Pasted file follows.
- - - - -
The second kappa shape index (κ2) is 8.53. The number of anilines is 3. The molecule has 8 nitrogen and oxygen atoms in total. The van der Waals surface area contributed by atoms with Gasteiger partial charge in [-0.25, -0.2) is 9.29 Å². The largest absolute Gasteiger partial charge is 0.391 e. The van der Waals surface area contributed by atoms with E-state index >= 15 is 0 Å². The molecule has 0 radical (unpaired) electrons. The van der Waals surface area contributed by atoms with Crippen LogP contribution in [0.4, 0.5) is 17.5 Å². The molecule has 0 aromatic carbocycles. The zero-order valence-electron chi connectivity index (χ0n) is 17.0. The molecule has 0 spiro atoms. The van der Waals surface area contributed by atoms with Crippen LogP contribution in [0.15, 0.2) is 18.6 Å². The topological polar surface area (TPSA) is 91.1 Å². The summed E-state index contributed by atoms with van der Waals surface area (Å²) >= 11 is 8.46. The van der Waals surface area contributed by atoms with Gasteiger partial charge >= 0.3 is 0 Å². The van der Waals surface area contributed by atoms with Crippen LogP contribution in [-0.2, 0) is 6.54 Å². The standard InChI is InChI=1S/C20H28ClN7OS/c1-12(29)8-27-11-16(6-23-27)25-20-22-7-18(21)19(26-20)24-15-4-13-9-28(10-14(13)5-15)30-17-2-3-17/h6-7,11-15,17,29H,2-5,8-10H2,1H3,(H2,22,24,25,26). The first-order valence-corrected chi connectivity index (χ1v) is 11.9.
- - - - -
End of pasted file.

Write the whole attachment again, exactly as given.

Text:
The second kappa shape index (κ2) is 8.53. The number of anilines is 3. The molecule has 8 nitrogen and oxygen atoms in total. The van der Waals surface area contributed by atoms with Gasteiger partial charge in [-0.25, -0.2) is 9.29 Å². The largest absolute Gasteiger partial charge is 0.391 e. The van der Waals surface area contributed by atoms with E-state index >= 15 is 0 Å². The molecule has 0 radical (unpaired) electrons. The van der Waals surface area contributed by atoms with Crippen LogP contribution in [0.4, 0.5) is 17.5 Å². The molecule has 0 aromatic carbocycles. The zero-order valence-electron chi connectivity index (χ0n) is 17.0. The molecule has 0 spiro atoms. The van der Waals surface area contributed by atoms with Crippen LogP contribution in [0.15, 0.2) is 18.6 Å². The topological polar surface area (TPSA) is 91.1 Å². The summed E-state index contributed by atoms with van der Waals surface area (Å²) >= 11 is 8.46. The van der Waals surface area contributed by atoms with Gasteiger partial charge >= 0.3 is 0 Å². The van der Waals surface area contributed by atoms with Crippen LogP contribution in [-0.2, 0) is 6.54 Å². The standard InChI is InChI=1S/C20H28ClN7OS/c1-12(29)8-27-11-16(6-23-27)25-20-22-7-18(21)19(26-20)24-15-4-13-9-28(10-14(13)5-15)30-17-2-3-17/h6-7,11-15,17,29H,2-5,8-10H2,1H3,(H2,22,24,25,26). The first-order valence-corrected chi connectivity index (χ1v) is 11.9.